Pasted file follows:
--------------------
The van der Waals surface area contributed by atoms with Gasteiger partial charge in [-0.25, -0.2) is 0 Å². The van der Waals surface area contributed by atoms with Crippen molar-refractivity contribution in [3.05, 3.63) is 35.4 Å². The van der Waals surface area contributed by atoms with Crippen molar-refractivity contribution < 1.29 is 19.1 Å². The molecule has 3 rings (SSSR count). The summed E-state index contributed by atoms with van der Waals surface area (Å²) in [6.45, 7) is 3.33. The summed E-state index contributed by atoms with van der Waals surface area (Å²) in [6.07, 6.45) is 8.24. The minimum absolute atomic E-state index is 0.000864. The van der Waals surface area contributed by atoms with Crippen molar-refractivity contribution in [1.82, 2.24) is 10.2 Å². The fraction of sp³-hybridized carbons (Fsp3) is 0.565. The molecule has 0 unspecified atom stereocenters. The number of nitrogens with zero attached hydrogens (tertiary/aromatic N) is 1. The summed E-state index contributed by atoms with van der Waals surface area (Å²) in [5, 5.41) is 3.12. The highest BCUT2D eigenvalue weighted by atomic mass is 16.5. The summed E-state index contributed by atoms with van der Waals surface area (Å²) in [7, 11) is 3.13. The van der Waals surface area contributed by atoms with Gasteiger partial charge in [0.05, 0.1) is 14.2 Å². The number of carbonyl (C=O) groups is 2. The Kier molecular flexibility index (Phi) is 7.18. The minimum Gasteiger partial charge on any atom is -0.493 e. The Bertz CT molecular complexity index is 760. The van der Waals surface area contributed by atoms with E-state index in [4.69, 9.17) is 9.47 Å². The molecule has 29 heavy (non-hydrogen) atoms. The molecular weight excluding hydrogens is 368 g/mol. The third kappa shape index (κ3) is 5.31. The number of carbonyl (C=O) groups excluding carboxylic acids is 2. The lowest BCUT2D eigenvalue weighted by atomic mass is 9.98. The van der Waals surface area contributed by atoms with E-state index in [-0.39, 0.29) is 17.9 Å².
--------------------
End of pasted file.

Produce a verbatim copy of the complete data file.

The van der Waals surface area contributed by atoms with Gasteiger partial charge in [-0.25, -0.2) is 0 Å². The van der Waals surface area contributed by atoms with Crippen molar-refractivity contribution in [3.05, 3.63) is 35.4 Å². The van der Waals surface area contributed by atoms with Crippen molar-refractivity contribution < 1.29 is 19.1 Å². The molecule has 3 rings (SSSR count). The summed E-state index contributed by atoms with van der Waals surface area (Å²) in [6.45, 7) is 3.33. The summed E-state index contributed by atoms with van der Waals surface area (Å²) in [6.07, 6.45) is 8.24. The minimum absolute atomic E-state index is 0.000864. The van der Waals surface area contributed by atoms with Crippen molar-refractivity contribution in [1.82, 2.24) is 10.2 Å². The fraction of sp³-hybridized carbons (Fsp3) is 0.565. The molecule has 0 unspecified atom stereocenters. The number of nitrogens with zero attached hydrogens (tertiary/aromatic N) is 1. The summed E-state index contributed by atoms with van der Waals surface area (Å²) in [5, 5.41) is 3.12. The highest BCUT2D eigenvalue weighted by atomic mass is 16.5. The summed E-state index contributed by atoms with van der Waals surface area (Å²) in [7, 11) is 3.13. The van der Waals surface area contributed by atoms with Gasteiger partial charge in [0.05, 0.1) is 14.2 Å². The number of carbonyl (C=O) groups is 2. The Kier molecular flexibility index (Phi) is 7.18. The minimum Gasteiger partial charge on any atom is -0.493 e. The Bertz CT molecular complexity index is 760. The van der Waals surface area contributed by atoms with E-state index in [4.69, 9.17) is 9.47 Å². The molecule has 29 heavy (non-hydrogen) atoms. The molecular weight excluding hydrogens is 368 g/mol. The third kappa shape index (κ3) is 5.31. The number of carbonyl (C=O) groups excluding carboxylic acids is 2. The lowest BCUT2D eigenvalue weighted by atomic mass is 9.98. The van der Waals surface area contributed by atoms with E-state index in [-0.39, 0.29) is 17.9 Å².